There are few images more iconic in astronomy than that of the telescope dome. Sometimes seen with the telescope itself projecting from the viewing slit, these weather beaters are often a sure sign that astronomical observations are made here.
Well actually, they aren’t all domes. It is just the most well-liked of the various types of telescope covers out there. There are also sheds that open up or roll away from the telescopes, or huge blocks that split apart and reveal the instruments inside. Either way, the overall effect is to produce a self contained unit where a telescope can sit that won’t let the rain in, won’t block out part of the sky and won’t hold in heat or do anything that causes thermal turbulence of the atmosphere the telescope has to look through. In many cases the modern observatory is composed of the telescope dome and the control room set away from the dome. The dome itself usually has a slit for the telescope to view through and is capable of rotation to face whatever the telescope is out to see.
Of course domes have a long and fruitful history. The dome of my own dear UCL is based on the National Gallery, which is based on that of St Paul’s cathedral, which was designed by the astronomer and occasional architect Sir Christopher Wren to be an active observatory.
Where can domes be found?
Astronomical observatories can be found all over the place. In the grounds of UCL, where astronomy was first taught to UK undergraduates, two observing domes flank the portico. Although these aren’t used for actual astronomy anymore, they are kept up to date and see great use by the art department… Operations at UCL have since shifted to the dedicated University of London observatory at Mill Hill.
Earlier, I also showed a picture from Durham University’s observatory, below I will show one from Queen Mary College – in fact many universities with an astronomical department will either have an observatory of their own or some affiliation to one (such as Jodrell Bank’s affiliation to Manchester University). So for those dome hunters out for a bit of astro tourism, universities are usually a good place to start planning a tour. Many of them will have public open days, so check websites for those.
There are a number of institutions outside of universities that have observatories attached – planetaria, museums and science centres. These include such luminaries as the Royal Greenwich Observatory, Edinburgh Royal Observatory, Armagh Planetarium, Mills Observatory (retaining a papier mache dome), The Observatory (built from leftover pieces of the Greenwich Royal Observatory) and the new Kielder Observatory. There are also a number of places where you can stay overnight and make use of telescopes such as the Galloway Astronomy Centre, which has its own well equipped observatory and also Loch’s House and the Table’s Hotel, both of which offer the use of a telescope under dark skies.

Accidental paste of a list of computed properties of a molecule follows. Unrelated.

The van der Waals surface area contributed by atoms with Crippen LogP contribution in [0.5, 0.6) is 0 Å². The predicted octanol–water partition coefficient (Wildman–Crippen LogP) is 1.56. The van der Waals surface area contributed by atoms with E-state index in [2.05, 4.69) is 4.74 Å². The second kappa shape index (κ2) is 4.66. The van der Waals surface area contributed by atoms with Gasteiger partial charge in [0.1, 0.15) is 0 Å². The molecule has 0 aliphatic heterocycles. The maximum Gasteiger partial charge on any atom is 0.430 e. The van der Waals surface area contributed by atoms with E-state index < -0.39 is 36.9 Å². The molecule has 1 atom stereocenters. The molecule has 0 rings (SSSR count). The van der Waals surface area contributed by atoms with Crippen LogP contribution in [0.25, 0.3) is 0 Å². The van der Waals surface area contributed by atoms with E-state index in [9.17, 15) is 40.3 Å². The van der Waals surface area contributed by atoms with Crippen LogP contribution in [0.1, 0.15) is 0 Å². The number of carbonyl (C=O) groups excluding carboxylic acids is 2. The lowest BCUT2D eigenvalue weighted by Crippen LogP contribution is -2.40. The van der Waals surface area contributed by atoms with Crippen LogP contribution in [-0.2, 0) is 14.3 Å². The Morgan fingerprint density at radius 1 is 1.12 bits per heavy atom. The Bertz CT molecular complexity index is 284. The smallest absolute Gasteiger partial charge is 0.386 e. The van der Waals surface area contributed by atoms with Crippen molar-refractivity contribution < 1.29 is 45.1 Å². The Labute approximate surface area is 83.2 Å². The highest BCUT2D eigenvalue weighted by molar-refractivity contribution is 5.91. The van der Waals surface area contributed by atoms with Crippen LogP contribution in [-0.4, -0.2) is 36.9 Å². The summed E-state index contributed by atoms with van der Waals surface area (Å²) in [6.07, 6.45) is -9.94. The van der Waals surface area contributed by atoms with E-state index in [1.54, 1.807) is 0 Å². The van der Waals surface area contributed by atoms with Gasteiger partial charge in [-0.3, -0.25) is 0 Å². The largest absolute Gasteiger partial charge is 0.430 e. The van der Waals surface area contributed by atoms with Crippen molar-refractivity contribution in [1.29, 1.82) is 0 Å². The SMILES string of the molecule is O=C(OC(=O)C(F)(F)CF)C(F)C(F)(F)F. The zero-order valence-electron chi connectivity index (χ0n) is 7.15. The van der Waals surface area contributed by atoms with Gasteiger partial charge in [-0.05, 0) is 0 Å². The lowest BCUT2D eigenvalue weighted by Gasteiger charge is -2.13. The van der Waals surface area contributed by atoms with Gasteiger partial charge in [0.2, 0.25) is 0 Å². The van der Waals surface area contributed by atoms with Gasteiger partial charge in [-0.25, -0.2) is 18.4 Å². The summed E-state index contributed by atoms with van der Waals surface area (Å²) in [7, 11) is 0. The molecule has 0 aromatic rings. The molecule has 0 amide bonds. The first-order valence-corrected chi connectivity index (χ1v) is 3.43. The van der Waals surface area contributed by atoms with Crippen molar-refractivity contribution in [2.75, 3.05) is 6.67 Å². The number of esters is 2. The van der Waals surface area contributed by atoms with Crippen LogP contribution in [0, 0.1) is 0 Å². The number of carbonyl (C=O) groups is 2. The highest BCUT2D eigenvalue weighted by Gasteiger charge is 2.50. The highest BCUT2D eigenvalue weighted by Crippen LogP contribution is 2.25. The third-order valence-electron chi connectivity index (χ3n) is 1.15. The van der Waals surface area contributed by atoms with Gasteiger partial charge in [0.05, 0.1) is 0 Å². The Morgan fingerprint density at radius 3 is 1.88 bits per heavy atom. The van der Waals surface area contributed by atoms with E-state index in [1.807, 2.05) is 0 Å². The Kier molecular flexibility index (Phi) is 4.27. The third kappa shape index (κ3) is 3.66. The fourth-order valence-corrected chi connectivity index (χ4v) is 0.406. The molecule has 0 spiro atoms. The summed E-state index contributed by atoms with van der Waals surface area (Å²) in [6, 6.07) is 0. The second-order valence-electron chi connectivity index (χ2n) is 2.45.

But where to professional astronomers go to get their photons? Well, when not doing simple observations on telescopes like the ones above, professionals can book time on one of a series of large telescopes out there. These telescopes have been placed in positions where they’re relatively free of light and other forms of pollution, have clear skies and on occasion are pretty high up to allow some infra red through. These places include Mauna Kea in Hawaii – including the United Kingdom Infrared Telescope (under threat due to recent funding cuts), the Keck Telescopes, which are two of the most sought after instruments on the planet, the Infra Red Telescope Facility, Gemini North and Subaru as well as a number of radio and other telescopes – Roque de los Muchachos Observatory in La Palma – including the William Herschel Telescope (the largest presently there), Isaac Newton Telescope (the first on the site, moved from The Observatory in ’75 when it was the RGO), Swedish Solar Telescope (the largest refracting telescope in operation), SuperWASP (which looks for extrasolar planets) and the Liverpool Telescope amongst several others – the Paranal Observatory in Chile – presently the site of the Very Large Telescope array, with several others under construction – the Palomar Observatory, known for its survey of the night sky and the Anglo-Australian Observatory. Naturally, there are hundreds of others.
Many professional telescopes are funded through legacies, or privately owned, which secures both their future and direct a set amount of time to observing particular targets (like planetary astronomy, which benefits a lot from this, and survey astronomy), whilst others suffer from the fluctuations of government spending. As well as ground based observatories, there are space based ones like Hubble, the IUE, Chandra, XMM Newton and others, but as these are rather difficult to visit, they’ll wait for another time.
What about observatories in gardens?
There are a number of models of observatories for people to own for themselves. These can range from tent like things just to cut out excess light pollution, to adaptions to sheds that produce roll off roofs, or even roll off everythings and then up to the level of say Terry Pratchett’s customised observatory, which resembles an artistically tiled version of one of the domes in the UCL front quad, such as below (but without the umbrella).